The Edgy Post-Industrial Economy

Last week, I wrote about the workforce becoming more freelance and the policies that have been proposed to deal with this change.  In this post, I continue the discussion about work in general and more broadly economic trends.

According to the standard measures, the economy is doing ok.  But there are unsettling, even bizarre, trends that make people feel anxious about their economic future.

For example, much has been made about the shift of jobs to China and India – even in popular culture.  About ten years ago there was a movie, Outsourced, about an American who was sent to India to train his replacements.  

But last month, the New York Times had a story that “Chinese Textile Mills Are Now Hiring in Places Where Cotton Was King”.  As manufacturing costs in the US become relatively competitive again with China, Chinese companies are buying American plants and sending their workers here to train Americans on how to do their jobs – jobs that were once in the USA.

I’ve noted before in this blog that the nature of work life is changing in ways that are more fundamental than whether the work is in the US or China or whether you work as a freelancer or in a traditional job.  Ross Perlin pulled together a list of some of these changes in an article in Fast Company magazine.  Its title: “These Are The New Rules of Work: Forget everything you’ve always known about work. The rules have changed.”

Here’s his list:


But it’s not just that the nature of work is changing.  Many people worry that old jobs are disappearing and new ones not being created fast enough to replace the old or that the economy is not just changing, but somehow imploding.  

For example, in the cover story of last month’s issue of the Atlantic Magazine, Derek Thompson provided a thorough analysis of these issues in an article titled “A World Without Work: For centuries, experts have predicted that machines would make workers obsolete. That moment may finally be arriving. Could that be a good thing?”


Of course, there are other, more positive responses, to the changes that are happening.

Some workers love the changes, as Karoli Hindriks, who runs a service that identifies global job opportunities, reported in “On-Demand Employment: How Today’s Workers Are Choosing Journeys Over Jobs”.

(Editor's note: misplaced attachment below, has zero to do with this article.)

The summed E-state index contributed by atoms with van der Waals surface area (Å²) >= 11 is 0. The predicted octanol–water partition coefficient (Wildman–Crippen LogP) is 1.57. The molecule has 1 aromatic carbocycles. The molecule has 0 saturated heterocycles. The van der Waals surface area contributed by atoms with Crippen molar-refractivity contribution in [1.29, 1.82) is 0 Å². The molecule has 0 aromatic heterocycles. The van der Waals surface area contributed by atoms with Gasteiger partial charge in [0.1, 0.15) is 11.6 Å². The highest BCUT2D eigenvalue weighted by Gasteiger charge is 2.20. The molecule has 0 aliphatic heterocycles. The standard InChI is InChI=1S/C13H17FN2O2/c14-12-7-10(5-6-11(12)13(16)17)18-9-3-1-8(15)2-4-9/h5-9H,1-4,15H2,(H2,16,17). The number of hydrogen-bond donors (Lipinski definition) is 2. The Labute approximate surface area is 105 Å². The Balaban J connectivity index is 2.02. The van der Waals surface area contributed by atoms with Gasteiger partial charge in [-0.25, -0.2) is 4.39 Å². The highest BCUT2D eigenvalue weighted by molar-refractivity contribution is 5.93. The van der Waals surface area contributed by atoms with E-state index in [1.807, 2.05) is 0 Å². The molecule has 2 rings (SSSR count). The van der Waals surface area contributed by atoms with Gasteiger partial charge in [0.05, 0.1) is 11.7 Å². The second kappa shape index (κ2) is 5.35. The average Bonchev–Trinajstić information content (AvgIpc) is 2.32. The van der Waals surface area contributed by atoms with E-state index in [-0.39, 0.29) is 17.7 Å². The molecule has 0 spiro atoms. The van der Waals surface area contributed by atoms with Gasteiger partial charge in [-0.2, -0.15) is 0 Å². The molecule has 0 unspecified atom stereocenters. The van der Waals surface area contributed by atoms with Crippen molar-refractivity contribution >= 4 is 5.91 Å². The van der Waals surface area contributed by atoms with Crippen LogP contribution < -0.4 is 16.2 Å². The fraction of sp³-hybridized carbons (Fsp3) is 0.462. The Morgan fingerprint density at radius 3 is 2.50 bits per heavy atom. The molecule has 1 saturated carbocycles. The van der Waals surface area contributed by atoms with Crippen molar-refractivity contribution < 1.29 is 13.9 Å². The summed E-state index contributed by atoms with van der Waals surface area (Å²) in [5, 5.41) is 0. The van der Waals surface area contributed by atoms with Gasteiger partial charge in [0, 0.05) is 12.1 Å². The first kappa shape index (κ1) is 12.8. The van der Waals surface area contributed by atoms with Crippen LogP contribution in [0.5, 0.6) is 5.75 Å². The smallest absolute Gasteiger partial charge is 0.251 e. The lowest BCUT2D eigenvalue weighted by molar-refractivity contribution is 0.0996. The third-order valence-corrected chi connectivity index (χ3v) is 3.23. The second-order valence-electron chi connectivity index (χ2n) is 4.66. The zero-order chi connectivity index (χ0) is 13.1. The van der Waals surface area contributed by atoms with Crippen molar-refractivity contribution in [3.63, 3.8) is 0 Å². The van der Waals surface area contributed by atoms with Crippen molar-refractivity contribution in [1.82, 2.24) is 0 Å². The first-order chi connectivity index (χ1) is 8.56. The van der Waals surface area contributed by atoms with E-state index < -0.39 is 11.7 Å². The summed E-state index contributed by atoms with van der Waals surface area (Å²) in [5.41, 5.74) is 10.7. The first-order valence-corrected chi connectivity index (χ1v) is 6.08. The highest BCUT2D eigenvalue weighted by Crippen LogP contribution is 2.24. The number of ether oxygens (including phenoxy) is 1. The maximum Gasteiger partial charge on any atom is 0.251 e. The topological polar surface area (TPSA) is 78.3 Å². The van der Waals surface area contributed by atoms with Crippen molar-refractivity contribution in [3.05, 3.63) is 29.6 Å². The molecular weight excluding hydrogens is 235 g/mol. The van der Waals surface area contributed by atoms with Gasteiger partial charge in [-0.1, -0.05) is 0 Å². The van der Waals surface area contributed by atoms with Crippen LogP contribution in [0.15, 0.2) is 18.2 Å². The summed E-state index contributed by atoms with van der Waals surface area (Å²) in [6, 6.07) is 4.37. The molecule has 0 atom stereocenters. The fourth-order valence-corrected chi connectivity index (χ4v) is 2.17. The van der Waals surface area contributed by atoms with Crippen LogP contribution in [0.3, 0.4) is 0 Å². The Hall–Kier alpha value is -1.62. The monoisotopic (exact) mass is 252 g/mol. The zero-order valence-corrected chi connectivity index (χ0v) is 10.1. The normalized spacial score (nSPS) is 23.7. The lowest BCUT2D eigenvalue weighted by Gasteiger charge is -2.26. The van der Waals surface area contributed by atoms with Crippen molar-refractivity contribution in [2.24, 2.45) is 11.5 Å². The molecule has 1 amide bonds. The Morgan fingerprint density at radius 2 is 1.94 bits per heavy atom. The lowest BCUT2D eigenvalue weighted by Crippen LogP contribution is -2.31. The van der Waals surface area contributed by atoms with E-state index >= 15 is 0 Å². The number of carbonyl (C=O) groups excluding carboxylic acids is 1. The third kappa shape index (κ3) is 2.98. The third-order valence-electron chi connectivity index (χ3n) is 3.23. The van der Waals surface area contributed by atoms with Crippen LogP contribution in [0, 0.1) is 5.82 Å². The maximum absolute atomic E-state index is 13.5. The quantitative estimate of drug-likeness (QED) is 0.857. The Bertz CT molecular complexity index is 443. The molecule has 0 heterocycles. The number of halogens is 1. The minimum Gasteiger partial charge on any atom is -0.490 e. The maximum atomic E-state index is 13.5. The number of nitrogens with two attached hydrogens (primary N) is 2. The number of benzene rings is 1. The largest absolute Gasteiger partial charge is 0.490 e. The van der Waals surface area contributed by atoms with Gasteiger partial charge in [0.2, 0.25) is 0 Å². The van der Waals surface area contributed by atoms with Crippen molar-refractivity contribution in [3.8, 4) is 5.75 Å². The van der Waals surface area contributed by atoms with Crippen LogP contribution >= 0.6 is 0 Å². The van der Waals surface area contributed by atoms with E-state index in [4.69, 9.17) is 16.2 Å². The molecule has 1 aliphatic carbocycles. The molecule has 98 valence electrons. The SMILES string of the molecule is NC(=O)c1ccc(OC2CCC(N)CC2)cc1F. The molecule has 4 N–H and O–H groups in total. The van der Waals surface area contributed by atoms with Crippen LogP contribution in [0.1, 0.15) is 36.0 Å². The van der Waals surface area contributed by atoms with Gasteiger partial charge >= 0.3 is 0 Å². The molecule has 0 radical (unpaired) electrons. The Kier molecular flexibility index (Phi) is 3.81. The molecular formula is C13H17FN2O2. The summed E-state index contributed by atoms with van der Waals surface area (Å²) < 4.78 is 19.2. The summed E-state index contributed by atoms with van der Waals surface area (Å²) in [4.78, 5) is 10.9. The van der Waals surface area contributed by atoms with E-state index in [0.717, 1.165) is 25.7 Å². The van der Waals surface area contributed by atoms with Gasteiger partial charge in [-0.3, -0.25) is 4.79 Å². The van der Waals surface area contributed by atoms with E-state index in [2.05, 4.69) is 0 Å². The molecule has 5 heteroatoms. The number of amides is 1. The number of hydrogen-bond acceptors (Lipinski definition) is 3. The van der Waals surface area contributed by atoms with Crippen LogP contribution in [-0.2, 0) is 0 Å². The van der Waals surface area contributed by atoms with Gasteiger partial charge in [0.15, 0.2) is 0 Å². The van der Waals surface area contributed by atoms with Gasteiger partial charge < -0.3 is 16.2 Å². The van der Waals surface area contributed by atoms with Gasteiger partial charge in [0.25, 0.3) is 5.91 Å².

Finally, and reminiscent of the old phrase “the King is dead; long live the King”, Robin Chase (founder of ZipCar and since then an evangelist for the sharing economy) has written “Bye, Bye Capitalism. We’re Entering the Age of Abundance.  The old model of unwieldy behemoths is giving way to a new one of collaboration. Welcome to the world of Peers.”


© 2015 Norman Jacknis, All Rights Reserved

A Sharing Economy?

[This is a continuation of my previous blog post about the changing meaning of money in the Internet age.]

In the movie “Star Trek IV: The Voyage Home”, this bit of conversation took place –

Gillian: Don’t tell me they don’t use money in the 23rd century.

Kirk: Well, we don’t.

The implication of this dialogue is that in two centuries we will have evolved from a monetized economy to something different.  But what is that?  Is it like the sharing economy? 

This is a huge topic and one that is hard to get a handle on. 

There have, of course, been scholars of the phenomenon.  Rachel Botsman and Roo Rogers brought initial intellectual focus on the phenomenon with their excellent and wide-ranging 2010 book, titled “What’s Mine Is Yours: The Rise Of Collaborative Consumption”.   (Unlike many others, the book covered or at least touched on the questions I ask in the rest of this post.)  She extended these ideas to larger companies in the Harvard Business Review – “Sharing’s Not Just For Startups”.


More recently, New York University Professor Arun Sundararajan, has been the academic leader on the sharing economy.  You can see his views at NYU and in his talk, “Our Collaborative Future? Ownership, Equity and Growth in the Sharing Economy”.   He has also launched an experimental platform, PeerCollaborative.

But part of the problem in understanding the “sharing economy” is that the phrase has been used in different contexts.